Ariyibi said when the time is right, he would consider remarrying in order to give his children the mother figure they crave.
‘How I heard about my husband’s death’
The old wounds of these families have not healed but through the years, they said they have gradually found help through family and friends in coping with their grief.
The discussion with Mrs. Omobola Olokor, who lost her husband of 19 years, took her back to a period she said she did not want to remember. But reluctantly, she told our correspondent of the moment, three years ago, when she heard the news about the crash in which her 52-year-old husband died.
“I was waiting to pick him up at the airport,” she told Saturday PUNCH. “After a while, I had to go to a café at the airport to have a drink. Because of the boredom, I just decided to listen to the news. As soon as I did that, the breaking news came on that a Dana plane had crashed,” Olokor said.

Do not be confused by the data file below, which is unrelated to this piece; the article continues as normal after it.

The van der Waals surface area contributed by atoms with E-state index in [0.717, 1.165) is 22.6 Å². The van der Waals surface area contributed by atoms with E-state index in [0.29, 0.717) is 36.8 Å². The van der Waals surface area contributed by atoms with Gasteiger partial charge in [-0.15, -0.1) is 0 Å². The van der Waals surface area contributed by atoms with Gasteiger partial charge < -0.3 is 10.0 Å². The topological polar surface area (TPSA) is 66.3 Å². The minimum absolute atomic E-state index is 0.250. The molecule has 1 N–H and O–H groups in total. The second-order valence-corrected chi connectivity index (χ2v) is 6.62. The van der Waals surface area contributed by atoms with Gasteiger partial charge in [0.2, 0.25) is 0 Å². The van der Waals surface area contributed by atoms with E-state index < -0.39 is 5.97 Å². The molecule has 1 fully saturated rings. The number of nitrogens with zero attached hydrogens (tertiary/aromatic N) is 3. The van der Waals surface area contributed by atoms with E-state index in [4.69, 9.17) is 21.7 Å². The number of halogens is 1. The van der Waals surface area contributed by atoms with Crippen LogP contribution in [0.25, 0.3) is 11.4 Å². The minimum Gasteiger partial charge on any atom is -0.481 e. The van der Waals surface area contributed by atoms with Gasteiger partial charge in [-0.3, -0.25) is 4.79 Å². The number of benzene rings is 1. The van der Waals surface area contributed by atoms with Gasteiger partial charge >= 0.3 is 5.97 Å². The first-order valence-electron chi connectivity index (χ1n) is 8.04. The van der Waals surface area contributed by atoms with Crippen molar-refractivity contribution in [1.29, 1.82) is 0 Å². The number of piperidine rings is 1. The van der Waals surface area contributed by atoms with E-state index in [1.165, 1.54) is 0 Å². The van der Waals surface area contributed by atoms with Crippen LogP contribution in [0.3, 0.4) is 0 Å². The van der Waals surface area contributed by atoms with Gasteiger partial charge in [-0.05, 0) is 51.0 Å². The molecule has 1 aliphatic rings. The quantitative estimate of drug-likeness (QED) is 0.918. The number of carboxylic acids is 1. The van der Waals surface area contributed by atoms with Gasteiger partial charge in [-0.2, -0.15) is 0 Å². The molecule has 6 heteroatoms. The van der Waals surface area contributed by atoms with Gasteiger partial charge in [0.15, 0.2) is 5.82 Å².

She told our correspondent she raced to the airport barefoot in panic, only to confirm that it was indeed the plane her husband was on that crashed.
“I think about him all the time. Everything has been really hard in the last three years. It has been tough living without him. But God has been faithful.”
The memorial ceremony on Wednesday was short and unelaborate. But a few family members sobbed as 31-year-old Kike Awodogan, narrated what it means to be a widow at 28. She lost her US-based husband, Sanmi, in the crash. Their only son is now four years old.
According to the families of the victims, the gathering was an opportunity for them to set an agenda for air safety in the country.